I previously reviewed their 2019 single ‘Point Of View’ which was built around a simple echoing guitar figure and used the cosmic references to emphasise the emotion in the lyric, ‘…. you’re in my orbit girl and you’re voice I can’t help but listen…. I want to be your sun….I’ll be your galaxy…..’. It may have been heavily ironic or tinged with later regret but taken at face value it was straight to the heart, just like this new track.
The band are building up a catalogue of attractive songs and hopefully they will soon be able to cement their live reputation for immediacy and energy.
A track by track review of the debut LP from singer/songwriter Chloe Foy….
1.Where Shall We Begin. Setting the tone for the collection, an acoustic dreampop delight where the guitar shadows the vocal line. Gorgeous.
2.Deserve. A slow and longer meditation, peppered with restrained electric guitar, layers of vocal lines and gradual build up of atmosphere.
3.Work of Art. More tightly structured than some of the tracks, this compact pop song is driven by the insistent melody line; grounded by the bass, drums and empathetic guitar.
4.Evangeline. A definite favourite of mine, the musical triplets are joined by an endless selection of musical combinations as the stately melody serenely soars above with the sensual lyrics ‘…Evangeline…you are my queen I promise that I’ll keep you warm…’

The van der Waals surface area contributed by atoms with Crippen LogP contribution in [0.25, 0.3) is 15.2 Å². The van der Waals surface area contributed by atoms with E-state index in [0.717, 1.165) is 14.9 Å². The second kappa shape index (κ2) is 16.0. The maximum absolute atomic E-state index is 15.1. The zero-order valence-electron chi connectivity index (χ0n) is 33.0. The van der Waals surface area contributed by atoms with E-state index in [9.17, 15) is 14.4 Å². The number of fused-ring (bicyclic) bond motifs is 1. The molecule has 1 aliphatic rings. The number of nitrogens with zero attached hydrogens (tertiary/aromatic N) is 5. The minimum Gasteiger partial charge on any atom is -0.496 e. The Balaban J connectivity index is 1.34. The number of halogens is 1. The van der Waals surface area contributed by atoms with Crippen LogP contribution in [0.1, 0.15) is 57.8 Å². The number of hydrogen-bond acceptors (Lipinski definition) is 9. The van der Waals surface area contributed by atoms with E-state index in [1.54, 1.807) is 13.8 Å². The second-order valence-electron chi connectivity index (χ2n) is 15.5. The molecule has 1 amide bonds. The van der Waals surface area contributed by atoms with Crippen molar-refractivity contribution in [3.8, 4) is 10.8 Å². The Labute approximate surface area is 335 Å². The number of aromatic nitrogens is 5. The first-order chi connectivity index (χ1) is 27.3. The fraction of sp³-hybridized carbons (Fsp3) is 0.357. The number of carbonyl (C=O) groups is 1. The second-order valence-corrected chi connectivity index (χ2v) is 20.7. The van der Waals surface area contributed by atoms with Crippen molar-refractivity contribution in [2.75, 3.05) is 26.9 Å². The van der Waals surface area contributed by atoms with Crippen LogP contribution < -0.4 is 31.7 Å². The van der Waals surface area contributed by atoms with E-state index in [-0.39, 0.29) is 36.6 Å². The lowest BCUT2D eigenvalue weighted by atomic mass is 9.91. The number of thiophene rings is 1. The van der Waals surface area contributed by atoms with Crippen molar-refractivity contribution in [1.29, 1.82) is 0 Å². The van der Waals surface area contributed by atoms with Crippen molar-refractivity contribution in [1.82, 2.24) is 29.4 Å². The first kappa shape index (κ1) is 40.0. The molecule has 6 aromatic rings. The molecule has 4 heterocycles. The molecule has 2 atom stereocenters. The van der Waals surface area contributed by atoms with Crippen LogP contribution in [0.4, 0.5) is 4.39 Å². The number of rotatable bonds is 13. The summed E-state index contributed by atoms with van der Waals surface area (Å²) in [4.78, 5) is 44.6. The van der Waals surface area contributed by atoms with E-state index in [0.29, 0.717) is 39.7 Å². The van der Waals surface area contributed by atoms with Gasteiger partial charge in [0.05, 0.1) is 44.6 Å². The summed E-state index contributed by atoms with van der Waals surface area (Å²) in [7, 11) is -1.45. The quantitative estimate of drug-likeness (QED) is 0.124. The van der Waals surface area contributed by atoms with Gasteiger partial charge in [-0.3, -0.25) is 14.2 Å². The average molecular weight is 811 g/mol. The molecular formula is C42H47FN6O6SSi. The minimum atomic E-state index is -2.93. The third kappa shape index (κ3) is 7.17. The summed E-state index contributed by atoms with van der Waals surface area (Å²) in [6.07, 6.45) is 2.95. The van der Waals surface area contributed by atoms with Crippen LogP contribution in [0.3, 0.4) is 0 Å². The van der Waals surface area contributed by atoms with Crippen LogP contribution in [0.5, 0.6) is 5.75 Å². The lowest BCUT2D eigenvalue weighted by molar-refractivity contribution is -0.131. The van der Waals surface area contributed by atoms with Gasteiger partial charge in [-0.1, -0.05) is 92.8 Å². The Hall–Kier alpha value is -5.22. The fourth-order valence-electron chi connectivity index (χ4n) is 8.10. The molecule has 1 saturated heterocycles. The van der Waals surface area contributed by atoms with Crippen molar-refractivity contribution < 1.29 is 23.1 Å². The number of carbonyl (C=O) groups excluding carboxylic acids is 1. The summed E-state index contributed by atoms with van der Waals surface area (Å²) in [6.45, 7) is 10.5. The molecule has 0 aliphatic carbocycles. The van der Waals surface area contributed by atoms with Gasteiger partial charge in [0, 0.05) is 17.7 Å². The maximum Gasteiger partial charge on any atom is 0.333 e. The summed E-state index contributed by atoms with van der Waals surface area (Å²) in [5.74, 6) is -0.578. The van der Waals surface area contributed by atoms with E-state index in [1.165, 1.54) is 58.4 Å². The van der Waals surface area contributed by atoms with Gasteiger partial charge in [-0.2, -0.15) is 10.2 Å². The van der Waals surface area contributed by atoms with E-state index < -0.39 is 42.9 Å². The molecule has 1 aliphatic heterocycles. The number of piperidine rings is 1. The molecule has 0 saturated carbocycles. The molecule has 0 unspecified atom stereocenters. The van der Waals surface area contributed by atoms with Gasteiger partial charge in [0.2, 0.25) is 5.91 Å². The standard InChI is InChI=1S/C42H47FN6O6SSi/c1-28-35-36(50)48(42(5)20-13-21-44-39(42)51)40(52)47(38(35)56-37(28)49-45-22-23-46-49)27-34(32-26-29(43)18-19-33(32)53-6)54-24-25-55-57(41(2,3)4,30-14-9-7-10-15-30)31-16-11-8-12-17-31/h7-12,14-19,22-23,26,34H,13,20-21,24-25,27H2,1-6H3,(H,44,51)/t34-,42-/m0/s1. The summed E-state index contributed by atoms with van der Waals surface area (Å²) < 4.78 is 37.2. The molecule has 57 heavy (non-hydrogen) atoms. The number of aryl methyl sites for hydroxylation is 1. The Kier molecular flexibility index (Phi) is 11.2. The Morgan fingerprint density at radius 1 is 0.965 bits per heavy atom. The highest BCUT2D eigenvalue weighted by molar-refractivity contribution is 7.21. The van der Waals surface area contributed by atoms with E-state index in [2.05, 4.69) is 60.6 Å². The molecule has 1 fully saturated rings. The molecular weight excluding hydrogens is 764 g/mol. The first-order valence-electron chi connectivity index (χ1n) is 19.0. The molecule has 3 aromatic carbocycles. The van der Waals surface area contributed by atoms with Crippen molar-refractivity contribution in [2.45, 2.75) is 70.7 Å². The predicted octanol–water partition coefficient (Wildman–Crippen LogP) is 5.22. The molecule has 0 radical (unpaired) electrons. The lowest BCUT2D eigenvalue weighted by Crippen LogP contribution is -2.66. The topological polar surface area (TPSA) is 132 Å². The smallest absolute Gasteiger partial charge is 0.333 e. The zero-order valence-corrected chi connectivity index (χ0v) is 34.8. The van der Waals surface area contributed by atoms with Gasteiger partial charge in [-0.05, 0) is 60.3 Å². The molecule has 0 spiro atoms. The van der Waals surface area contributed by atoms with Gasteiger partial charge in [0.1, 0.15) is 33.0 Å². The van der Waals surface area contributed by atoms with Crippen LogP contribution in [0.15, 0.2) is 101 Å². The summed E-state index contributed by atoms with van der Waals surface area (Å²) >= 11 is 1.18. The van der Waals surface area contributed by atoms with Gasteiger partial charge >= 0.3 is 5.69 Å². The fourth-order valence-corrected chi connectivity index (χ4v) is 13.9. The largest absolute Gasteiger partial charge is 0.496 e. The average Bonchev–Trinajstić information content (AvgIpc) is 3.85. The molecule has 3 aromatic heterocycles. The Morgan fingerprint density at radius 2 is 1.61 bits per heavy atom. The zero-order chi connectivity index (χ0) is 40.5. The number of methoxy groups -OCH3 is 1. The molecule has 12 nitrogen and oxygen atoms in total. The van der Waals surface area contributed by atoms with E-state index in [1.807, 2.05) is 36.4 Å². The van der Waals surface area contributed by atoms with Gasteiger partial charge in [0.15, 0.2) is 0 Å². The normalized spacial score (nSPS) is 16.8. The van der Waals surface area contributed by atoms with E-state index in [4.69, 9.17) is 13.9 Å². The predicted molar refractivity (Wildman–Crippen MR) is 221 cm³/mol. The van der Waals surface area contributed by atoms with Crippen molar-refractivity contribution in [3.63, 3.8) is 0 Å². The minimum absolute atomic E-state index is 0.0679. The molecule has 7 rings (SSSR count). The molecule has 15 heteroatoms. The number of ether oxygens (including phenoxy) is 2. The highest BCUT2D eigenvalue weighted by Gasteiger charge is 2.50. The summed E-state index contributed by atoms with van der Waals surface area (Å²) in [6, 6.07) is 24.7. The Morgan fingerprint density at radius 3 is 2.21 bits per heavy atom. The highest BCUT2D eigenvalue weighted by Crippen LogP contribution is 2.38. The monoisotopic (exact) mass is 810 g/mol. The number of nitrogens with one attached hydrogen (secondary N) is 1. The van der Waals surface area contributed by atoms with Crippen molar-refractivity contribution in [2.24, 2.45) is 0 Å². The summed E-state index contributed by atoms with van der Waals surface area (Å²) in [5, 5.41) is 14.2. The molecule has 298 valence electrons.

5.Asylum. A prime example of the haunting-folk genre that Chloe inhabits, where the sonic textures of strings and harp complement the vocals perfectly, carefully arranged and produced by album collaborator Harry Fausing Smith.
6.Bones. Adrift on a becalmed sea, the rich vocal from Chloe is adorned by a dark and moody instrumental mix.
7.Shining Star. Uptempo, hypnotic and mysterious ‘…fears untold and false absolve be true to who you are…faster now, you’re dancing now…you’ll be my shining star…’
8.Left-Centred Weight. Previously released as a single this is a showcase for the smooth and mellow tones of Chloe’s voice as the languid strings emerge over the horizon and create a semi-orchestral extravaganza.
9.And It Goes. The longest track on the album, a free form late night jazzy-folk reverie with contrasting sections, unpredictable diversions and finally drifting off into the cosmos.
10.Square Face. Possibly saving the best till last, this is a timeless and traditional sounding folk melody over a reassuring background of strings and a waltzing piano. The unaccompanied vocal towards the end lingers long in the memory as an emotional representation of this superb album.